Dick Dale was pivotal in the development of the Fender Stratocaster guitar. Photograph: Michael Ochs Archives/Getty Images
In 2011, he told the Miami New Times that the hectic drumming of Gene Krupa, along with the “screams” of wild animals and the sound and sensation of being in the ocean inspired his sound.
His fifth single, 1961’s Let’s Go Trippin’, is considered the first surf rock instrumental and has been credited with launching the early 1960s craze. The Beach Boys’ “vocal” surf pioneered the sound’s second wave.
Dale once claimed that Frank Sinatra had offered to manage him, but he turned him down because the singer wanted a 90% cut of his earnings.
At the turn of the 60s, Dale was pivotal in the development of the Fender Stratocaster guitar. “Everything that came out of Leo Fender’s head, I was his test pilot,”
Dale told the Miami New Times in 2011. “He used to say: ‘When it can withstand the barrage of punishment from Dick Dale, then it is fit for the human consumption.’ So I blew up over 50 amplifiers. And that’s why they call me the Father of Heavy Metal.”
On the track Misirlou, Dale transformed the traditional Greek folk song into a sped-up, one-string performance, which became a national sensation after Dale performed it on the Ed Sullivan Show in 1962. In 1994, Quentin Tarantino used it as the opening music for
Pulp Fiction. Dick Dale and the Del Tones: Misirlou – video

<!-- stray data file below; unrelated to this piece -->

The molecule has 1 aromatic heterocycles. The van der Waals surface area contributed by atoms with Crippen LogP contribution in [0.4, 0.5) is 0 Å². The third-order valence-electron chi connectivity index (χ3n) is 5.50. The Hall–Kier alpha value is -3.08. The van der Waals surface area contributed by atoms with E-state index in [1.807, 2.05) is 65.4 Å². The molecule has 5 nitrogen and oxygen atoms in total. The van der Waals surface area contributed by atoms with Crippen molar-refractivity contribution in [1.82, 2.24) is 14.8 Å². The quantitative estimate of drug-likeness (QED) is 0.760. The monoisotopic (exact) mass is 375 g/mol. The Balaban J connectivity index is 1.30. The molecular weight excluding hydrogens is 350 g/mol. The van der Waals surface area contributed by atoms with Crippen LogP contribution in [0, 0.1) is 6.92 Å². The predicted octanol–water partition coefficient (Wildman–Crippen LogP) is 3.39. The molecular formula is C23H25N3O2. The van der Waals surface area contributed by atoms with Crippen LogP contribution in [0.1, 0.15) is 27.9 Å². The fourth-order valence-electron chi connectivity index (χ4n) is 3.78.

“Having Misirlou as your opening credit, it’s just so intense,”
Tarantino told Rolling Stone. “It just says you’re watching an epic, you’re watching a big, ol’ movie … It just throws down a gauntlet that the movie now has to live up to.”
After retiring from music in the 1970s, Dale returned to playing in the 80s. In 1995, he found a new patron in John Peel, who discovered the guitarist playing at the Garage in London.
“Dick played a blinder,” Peel said of the experience on VH1’s Ten of the Best. “I mean, he still cares about it. And he got stuck in, and I just went berserk, I have to admit. I went down to the front, I was covering everybody in beer, and dancing – which is something I don’t do easily – and shouting at him between numbers. It was just marvellous.”
Dick Dale performing in 2007. Photograph: Richard Drew/AP
In 2015, Dale gave an interview to the Pittsburgh City Paper in which he said: “I can’t stop touring because I will die. Physically and literally, I will die.” He
told Billboard magazine that he had health insurance, covering bills for diabetes, post-cancer treatment and other debilitating conditions, but that insurers refused to cover the replenishment of supplies he required to keep his stoma free from infection.
Dale told Billboard that he would prefer to stay at home with his wife and manager, Lana, if he could afford to do so. “But I’ve also got to realise I’ve been kept alive for a reason. People are not only coming to a concert, they’re coming to a way of life where we’re willing to share what our lives are all about and how we make fun of [health issues].
“It’s not: ‘Oh, I’m suffering down here and you’re having a good time up there.’ I can tell ’em how much goddam pain I’m going through ‘up there’. I let them know: I’ve got the same crap you’ve got.”